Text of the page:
Ubisoft's Project NEO NPC game demo uses NVIDIA's Audio2Face and Inworld generative AI

Project NEO NPC in a new game demo and prototype from Ubisoft that goes all in on generative AI to create believable characters you can talk to.

2 minutes & 55 seconds read time

Yesterday, we examined AI's use to create digital human characters (NPCs) as part of a new Covert Protocol tech demo from Inworld and NVIDIA. Using the Inworld AI engine with NVIDIA ACE, which includes NVIDIA Riva Automatic Speech Recognition (ASR) and NVIDIA Audio2Face (A2F) for speech and animation, the demo gave a glimpse at a potential AI-powered future for games.

Ubisoft's generative AI Project NEO NPC game demo, image credit: Ubisoft.

Ubisoft's generative AI Project NEO NPC game demo, image credit: Ubisoft.

At GDC 2024, Ubisoft and its developers at Ubisoft Paris presented their demo, Project NEO NPC, in partnership with NVIDIA and Inworld. Using Inworld's extensive Character Engine with LLM technology, the team created NPCs with complete backgrounds, knowledge, and distinct conversational styles Ubisoft leveraging NVIDIA Audio2Face.

"Characters are programmed to react to player prompts in certain ways, or not react, depending on their personalities," Ubisoft writes in its blog post. Narrative Director Virginie Mosser at Ubisoft Paris adds, "For the first time in my life, I can have a conversation with a character I've created. I've dreamed of that since I was a kid."

Based on the screenshots, Project NEO NPC's story involves a heist with players' given objectives and goals.

Ubisoft adds that Project NEO NPC is a prototype, and its veteran designers had to iterate to ensure that responses were not "robotic" or "boring." Getting its AI-driven character to react like real people or fictional characters with specific traits and motivations was a collaborative process between creators, engineers, and AI specialists.

Ubisoft's generative AI Project NEO NPC game demo, image credit: Ubisoft.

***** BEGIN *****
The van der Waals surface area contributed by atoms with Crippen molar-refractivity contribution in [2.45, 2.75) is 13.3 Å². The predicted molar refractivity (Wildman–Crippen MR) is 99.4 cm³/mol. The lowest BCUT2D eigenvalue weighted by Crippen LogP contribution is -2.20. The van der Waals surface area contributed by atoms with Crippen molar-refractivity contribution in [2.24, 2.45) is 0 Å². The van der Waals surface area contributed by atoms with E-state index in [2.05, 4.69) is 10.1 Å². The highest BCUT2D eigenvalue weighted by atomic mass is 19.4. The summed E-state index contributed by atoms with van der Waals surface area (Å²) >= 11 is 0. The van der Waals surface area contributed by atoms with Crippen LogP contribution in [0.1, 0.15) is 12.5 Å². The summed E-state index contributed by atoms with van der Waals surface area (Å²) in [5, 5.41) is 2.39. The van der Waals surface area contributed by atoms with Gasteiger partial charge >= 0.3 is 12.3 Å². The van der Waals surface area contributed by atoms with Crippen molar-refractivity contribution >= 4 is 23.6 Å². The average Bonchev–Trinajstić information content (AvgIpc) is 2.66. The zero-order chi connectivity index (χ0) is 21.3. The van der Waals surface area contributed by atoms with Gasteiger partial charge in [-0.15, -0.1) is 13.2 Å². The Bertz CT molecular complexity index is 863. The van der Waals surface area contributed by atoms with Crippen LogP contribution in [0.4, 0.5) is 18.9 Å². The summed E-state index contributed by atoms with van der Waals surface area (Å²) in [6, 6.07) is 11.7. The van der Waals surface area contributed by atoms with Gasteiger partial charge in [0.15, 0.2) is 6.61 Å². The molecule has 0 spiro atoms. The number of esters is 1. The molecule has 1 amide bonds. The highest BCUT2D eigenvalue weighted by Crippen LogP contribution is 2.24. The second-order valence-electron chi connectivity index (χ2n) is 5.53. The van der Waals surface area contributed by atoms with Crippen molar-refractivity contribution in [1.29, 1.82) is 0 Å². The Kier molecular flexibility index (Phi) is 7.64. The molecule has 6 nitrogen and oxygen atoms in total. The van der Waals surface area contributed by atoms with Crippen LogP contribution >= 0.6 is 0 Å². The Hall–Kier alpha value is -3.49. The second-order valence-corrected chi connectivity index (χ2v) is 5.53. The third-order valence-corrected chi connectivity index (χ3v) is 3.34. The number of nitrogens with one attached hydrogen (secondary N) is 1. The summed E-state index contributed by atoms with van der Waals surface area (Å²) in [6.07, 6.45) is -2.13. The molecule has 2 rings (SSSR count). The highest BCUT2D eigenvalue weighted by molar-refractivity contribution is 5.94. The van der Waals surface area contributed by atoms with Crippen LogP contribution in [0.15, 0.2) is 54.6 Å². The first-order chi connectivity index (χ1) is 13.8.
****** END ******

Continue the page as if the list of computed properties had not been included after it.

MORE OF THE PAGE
Ubisoft's generative AI Project NEO NPC game demo, image credit: Ubisoft.

"It is really important to us that it behaves like the character Virginie created," said Data Scientist Mélanie Lopez Malet. "So, while we're talking to it, we ask ourselves: 'Is this Lisa? Would Lisa say this?' and if the answer is no, we need to go back and find out what happened within the model to make it stray from the vision Virginie had."

"It's garbage in, garbage out," Malet adds when players input 'nonsensical prompts.' "But it's also magic in, magic out. And when the player creates their own scene and it all clicks? That's an incredible experience for them."

The model also has measures to account for toxicity or players insulting characters, so if you actively try to break the fourth wall, the system won't work as intended - which is to be a collaborative experience for players. Ubisoft believes generative AI and storytelling "can live side by side," but there's "still a way to go before it can be implemented in a game."

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NEWS SOURCE:news.ubisoft.com

Kosta is a veteran gaming journalist that cut his teeth on well-respected Aussie publications like PC PowerPlay and HYPER back when articles were printed on paper. A lifelong gamer since the 8-bit Nintendo era, it was the CD-ROM-powered 90s that cemented his love for all things games and technology. From point-and-click adventure games to RTS games with full-motion video cut-scenes and FPS titles referred to as Doom clones. Genres he still loves to this day. Kosta is also a musician, releasing dreamy electronic jams under the name Kbit.

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